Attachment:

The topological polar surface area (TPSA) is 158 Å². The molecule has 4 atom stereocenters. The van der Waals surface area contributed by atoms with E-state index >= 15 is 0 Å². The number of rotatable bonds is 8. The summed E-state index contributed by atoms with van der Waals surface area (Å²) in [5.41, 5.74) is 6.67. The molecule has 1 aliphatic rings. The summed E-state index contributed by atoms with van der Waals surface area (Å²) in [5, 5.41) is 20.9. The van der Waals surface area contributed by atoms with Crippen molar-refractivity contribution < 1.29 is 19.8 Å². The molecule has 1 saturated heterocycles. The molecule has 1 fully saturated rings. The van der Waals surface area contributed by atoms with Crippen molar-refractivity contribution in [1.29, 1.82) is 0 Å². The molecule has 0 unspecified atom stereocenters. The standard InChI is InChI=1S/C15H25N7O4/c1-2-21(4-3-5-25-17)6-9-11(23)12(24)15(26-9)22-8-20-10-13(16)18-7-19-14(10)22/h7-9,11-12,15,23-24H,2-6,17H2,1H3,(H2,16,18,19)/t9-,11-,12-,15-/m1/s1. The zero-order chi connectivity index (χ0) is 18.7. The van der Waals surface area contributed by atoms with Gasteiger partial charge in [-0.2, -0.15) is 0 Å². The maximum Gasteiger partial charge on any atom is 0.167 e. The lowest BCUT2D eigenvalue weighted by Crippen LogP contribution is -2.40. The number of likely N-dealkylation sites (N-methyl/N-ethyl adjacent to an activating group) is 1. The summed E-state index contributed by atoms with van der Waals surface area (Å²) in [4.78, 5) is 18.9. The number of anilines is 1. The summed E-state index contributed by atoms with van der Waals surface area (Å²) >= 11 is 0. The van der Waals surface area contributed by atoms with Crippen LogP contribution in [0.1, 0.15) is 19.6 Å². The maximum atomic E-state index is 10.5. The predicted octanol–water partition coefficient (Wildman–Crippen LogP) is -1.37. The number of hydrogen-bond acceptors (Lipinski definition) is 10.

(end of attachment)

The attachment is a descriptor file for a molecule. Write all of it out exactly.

The topological polar surface area (TPSA) is 158 Å². The molecule has 4 atom stereocenters. The van der Waals surface area contributed by atoms with E-state index >= 15 is 0 Å². The number of rotatable bonds is 8. The summed E-state index contributed by atoms with van der Waals surface area (Å²) in [5.41, 5.74) is 6.67. The molecule has 1 aliphatic rings. The summed E-state index contributed by atoms with van der Waals surface area (Å²) in [5, 5.41) is 20.9. The van der Waals surface area contributed by atoms with Crippen molar-refractivity contribution < 1.29 is 19.8 Å². The molecule has 1 saturated heterocycles. The molecule has 1 fully saturated rings. The van der Waals surface area contributed by atoms with Crippen molar-refractivity contribution in [1.29, 1.82) is 0 Å². The molecule has 0 unspecified atom stereocenters. The standard InChI is InChI=1S/C15H25N7O4/c1-2-21(4-3-5-25-17)6-9-11(23)12(24)15(26-9)22-8-20-10-13(16)18-7-19-14(10)22/h7-9,11-12,15,23-24H,2-6,17H2,1H3,(H2,16,18,19)/t9-,11-,12-,15-/m1/s1. The zero-order chi connectivity index (χ0) is 18.7. The van der Waals surface area contributed by atoms with Gasteiger partial charge in [-0.2, -0.15) is 0 Å². The maximum Gasteiger partial charge on any atom is 0.167 e. The lowest BCUT2D eigenvalue weighted by Crippen LogP contribution is -2.40. The number of likely N-dealkylation sites (N-methyl/N-ethyl adjacent to an activating group) is 1. The summed E-state index contributed by atoms with van der Waals surface area (Å²) in [4.78, 5) is 18.9. The number of anilines is 1. The summed E-state index contributed by atoms with van der Waals surface area (Å²) >= 11 is 0. The van der Waals surface area contributed by atoms with Crippen LogP contribution in [0.1, 0.15) is 19.6 Å². The maximum atomic E-state index is 10.5. The predicted octanol–water partition coefficient (Wildman–Crippen LogP) is -1.37. The number of hydrogen-bond acceptors (Lipinski definition) is 10.